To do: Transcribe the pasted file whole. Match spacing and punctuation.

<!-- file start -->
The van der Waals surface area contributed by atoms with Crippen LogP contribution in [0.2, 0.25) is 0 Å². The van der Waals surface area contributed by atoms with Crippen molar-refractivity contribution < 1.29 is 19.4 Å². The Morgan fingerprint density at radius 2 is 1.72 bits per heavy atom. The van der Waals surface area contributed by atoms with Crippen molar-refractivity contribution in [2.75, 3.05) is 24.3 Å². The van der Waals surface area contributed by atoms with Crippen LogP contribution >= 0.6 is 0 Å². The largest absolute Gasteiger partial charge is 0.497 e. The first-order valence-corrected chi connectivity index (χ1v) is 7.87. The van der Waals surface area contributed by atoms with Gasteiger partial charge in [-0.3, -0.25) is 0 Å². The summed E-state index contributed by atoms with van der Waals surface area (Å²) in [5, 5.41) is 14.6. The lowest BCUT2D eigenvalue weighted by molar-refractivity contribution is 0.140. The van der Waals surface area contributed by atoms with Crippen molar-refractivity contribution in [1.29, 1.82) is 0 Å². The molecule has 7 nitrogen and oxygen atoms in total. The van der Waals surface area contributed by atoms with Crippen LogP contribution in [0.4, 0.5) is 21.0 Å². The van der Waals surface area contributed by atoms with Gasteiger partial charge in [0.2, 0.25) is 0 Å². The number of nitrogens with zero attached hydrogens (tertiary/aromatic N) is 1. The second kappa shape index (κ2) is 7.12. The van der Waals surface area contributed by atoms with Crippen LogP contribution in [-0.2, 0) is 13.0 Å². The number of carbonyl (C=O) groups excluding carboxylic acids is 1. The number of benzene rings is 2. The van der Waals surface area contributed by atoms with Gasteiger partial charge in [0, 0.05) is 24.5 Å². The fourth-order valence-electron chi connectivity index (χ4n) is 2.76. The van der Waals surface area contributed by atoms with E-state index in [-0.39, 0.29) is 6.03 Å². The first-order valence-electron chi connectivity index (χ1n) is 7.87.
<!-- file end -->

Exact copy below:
The van der Waals surface area contributed by atoms with Crippen LogP contribution in [0.2, 0.25) is 0 Å². The van der Waals surface area contributed by atoms with Crippen molar-refractivity contribution < 1.29 is 19.4 Å². The Morgan fingerprint density at radius 2 is 1.72 bits per heavy atom. The van der Waals surface area contributed by atoms with Crippen molar-refractivity contribution in [2.75, 3.05) is 24.3 Å². The van der Waals surface area contributed by atoms with Crippen LogP contribution >= 0.6 is 0 Å². The largest absolute Gasteiger partial charge is 0.497 e. The first-order valence-corrected chi connectivity index (χ1v) is 7.87. The van der Waals surface area contributed by atoms with Gasteiger partial charge in [-0.3, -0.25) is 0 Å². The summed E-state index contributed by atoms with van der Waals surface area (Å²) in [5, 5.41) is 14.6. The lowest BCUT2D eigenvalue weighted by molar-refractivity contribution is 0.140. The van der Waals surface area contributed by atoms with Crippen molar-refractivity contribution in [1.29, 1.82) is 0 Å². The molecule has 7 nitrogen and oxygen atoms in total. The van der Waals surface area contributed by atoms with Crippen LogP contribution in [0.4, 0.5) is 21.0 Å². The van der Waals surface area contributed by atoms with Gasteiger partial charge in [0.2, 0.25) is 0 Å². The number of nitrogens with zero attached hydrogens (tertiary/aromatic N) is 1. The second kappa shape index (κ2) is 7.12. The van der Waals surface area contributed by atoms with Crippen LogP contribution in [-0.2, 0) is 13.0 Å². The number of carbonyl (C=O) groups excluding carboxylic acids is 1. The number of benzene rings is 2. The van der Waals surface area contributed by atoms with Gasteiger partial charge in [0, 0.05) is 24.5 Å². The fourth-order valence-electron chi connectivity index (χ4n) is 2.76. The van der Waals surface area contributed by atoms with E-state index in [-0.39, 0.29) is 6.03 Å². The first-order valence-electron chi connectivity index (χ1n) is 7.87.